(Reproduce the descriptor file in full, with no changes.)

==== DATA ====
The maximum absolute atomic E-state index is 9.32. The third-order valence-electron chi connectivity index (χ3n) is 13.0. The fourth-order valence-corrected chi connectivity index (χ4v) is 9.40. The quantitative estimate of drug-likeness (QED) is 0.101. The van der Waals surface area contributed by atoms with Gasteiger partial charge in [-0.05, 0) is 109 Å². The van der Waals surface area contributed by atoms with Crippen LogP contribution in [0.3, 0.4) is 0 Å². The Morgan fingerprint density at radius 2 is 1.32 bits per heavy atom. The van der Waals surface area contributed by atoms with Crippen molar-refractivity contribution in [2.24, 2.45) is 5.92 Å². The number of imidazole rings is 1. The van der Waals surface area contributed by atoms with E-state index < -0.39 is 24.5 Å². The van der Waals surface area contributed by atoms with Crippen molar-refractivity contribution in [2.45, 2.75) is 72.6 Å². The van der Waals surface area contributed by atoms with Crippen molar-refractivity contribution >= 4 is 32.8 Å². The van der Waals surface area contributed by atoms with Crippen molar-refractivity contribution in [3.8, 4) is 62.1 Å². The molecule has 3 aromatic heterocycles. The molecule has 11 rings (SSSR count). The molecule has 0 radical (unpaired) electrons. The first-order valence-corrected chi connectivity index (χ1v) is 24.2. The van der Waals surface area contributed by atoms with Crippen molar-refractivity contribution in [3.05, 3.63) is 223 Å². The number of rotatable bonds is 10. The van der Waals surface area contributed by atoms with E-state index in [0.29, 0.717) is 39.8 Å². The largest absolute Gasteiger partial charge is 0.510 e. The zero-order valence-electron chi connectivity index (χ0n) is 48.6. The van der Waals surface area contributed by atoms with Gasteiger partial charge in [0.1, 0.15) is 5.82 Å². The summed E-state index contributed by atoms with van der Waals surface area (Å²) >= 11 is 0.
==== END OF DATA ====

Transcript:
The maximum absolute atomic E-state index is 9.32. The third-order valence-electron chi connectivity index (χ3n) is 13.0. The fourth-order valence-corrected chi connectivity index (χ4v) is 9.40. The quantitative estimate of drug-likeness (QED) is 0.101. The van der Waals surface area contributed by atoms with Gasteiger partial charge in [-0.05, 0) is 109 Å². The van der Waals surface area contributed by atoms with Crippen LogP contribution in [0.3, 0.4) is 0 Å². The Morgan fingerprint density at radius 2 is 1.32 bits per heavy atom. The van der Waals surface area contributed by atoms with Crippen molar-refractivity contribution in [2.24, 2.45) is 5.92 Å². The number of imidazole rings is 1. The van der Waals surface area contributed by atoms with E-state index < -0.39 is 24.5 Å². The van der Waals surface area contributed by atoms with Crippen molar-refractivity contribution in [2.45, 2.75) is 72.6 Å². The van der Waals surface area contributed by atoms with Crippen molar-refractivity contribution >= 4 is 32.8 Å². The van der Waals surface area contributed by atoms with Crippen molar-refractivity contribution in [3.8, 4) is 62.1 Å². The molecule has 3 aromatic heterocycles. The molecule has 11 rings (SSSR count). The molecule has 0 radical (unpaired) electrons. The first-order valence-corrected chi connectivity index (χ1v) is 24.2. The van der Waals surface area contributed by atoms with Crippen molar-refractivity contribution in [3.05, 3.63) is 223 Å². The number of rotatable bonds is 10. The van der Waals surface area contributed by atoms with E-state index in [0.29, 0.717) is 39.8 Å². The largest absolute Gasteiger partial charge is 0.510 e. The zero-order valence-electron chi connectivity index (χ0n) is 48.6. The van der Waals surface area contributed by atoms with Gasteiger partial charge in [0.1, 0.15) is 5.82 Å². The summed E-state index contributed by atoms with van der Waals surface area (Å²) >= 11 is 0.